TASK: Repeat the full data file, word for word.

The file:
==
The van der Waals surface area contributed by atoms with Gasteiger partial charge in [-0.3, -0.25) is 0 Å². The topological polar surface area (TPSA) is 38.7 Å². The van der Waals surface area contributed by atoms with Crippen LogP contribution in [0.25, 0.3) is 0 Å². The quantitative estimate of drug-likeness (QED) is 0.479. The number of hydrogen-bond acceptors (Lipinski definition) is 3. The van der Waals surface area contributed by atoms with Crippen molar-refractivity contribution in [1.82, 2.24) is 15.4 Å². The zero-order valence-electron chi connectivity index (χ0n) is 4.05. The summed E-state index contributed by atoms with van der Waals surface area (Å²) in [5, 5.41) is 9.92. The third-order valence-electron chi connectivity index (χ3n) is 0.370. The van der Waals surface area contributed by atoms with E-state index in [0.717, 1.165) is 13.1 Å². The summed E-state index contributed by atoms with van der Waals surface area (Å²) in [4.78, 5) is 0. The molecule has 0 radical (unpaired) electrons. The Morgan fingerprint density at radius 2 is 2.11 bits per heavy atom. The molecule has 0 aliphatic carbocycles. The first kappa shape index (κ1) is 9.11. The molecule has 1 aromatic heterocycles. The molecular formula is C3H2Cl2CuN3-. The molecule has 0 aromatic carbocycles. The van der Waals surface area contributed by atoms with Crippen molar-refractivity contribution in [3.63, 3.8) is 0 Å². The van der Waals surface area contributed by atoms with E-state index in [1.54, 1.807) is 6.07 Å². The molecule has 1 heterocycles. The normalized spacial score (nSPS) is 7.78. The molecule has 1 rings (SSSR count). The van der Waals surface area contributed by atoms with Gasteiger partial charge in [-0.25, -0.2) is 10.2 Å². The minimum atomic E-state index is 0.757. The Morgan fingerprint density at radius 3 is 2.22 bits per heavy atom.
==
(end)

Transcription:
The van der Waals surface area contributed by atoms with Gasteiger partial charge in [-0.3, -0.25) is 0 Å². The topological polar surface area (TPSA) is 38.7 Å². The van der Waals surface area contributed by atoms with Crippen LogP contribution in [0.25, 0.3) is 0 Å². The quantitative estimate of drug-likeness (QED) is 0.479. The number of hydrogen-bond acceptors (Lipinski definition) is 3. The van der Waals surface area contributed by atoms with Crippen molar-refractivity contribution in [1.82, 2.24) is 15.4 Å². The zero-order valence-electron chi connectivity index (χ0n) is 4.05. The summed E-state index contributed by atoms with van der Waals surface area (Å²) in [5, 5.41) is 9.92. The third-order valence-electron chi connectivity index (χ3n) is 0.370. The van der Waals surface area contributed by atoms with E-state index in [0.717, 1.165) is 13.1 Å². The summed E-state index contributed by atoms with van der Waals surface area (Å²) in [4.78, 5) is 0. The molecule has 0 radical (unpaired) electrons. The Morgan fingerprint density at radius 2 is 2.11 bits per heavy atom. The molecule has 0 aliphatic carbocycles. The first kappa shape index (κ1) is 9.11. The molecule has 1 aromatic heterocycles. The molecular formula is C3H2Cl2CuN3-. The molecule has 0 aromatic carbocycles. The van der Waals surface area contributed by atoms with Crippen molar-refractivity contribution in [3.63, 3.8) is 0 Å². The van der Waals surface area contributed by atoms with E-state index in [1.54, 1.807) is 6.07 Å². The molecule has 1 heterocycles. The normalized spacial score (nSPS) is 7.78. The molecule has 1 rings (SSSR count). The van der Waals surface area contributed by atoms with Gasteiger partial charge in [-0.25, -0.2) is 10.2 Å². The minimum atomic E-state index is 0.757. The Morgan fingerprint density at radius 3 is 2.22 bits per heavy atom.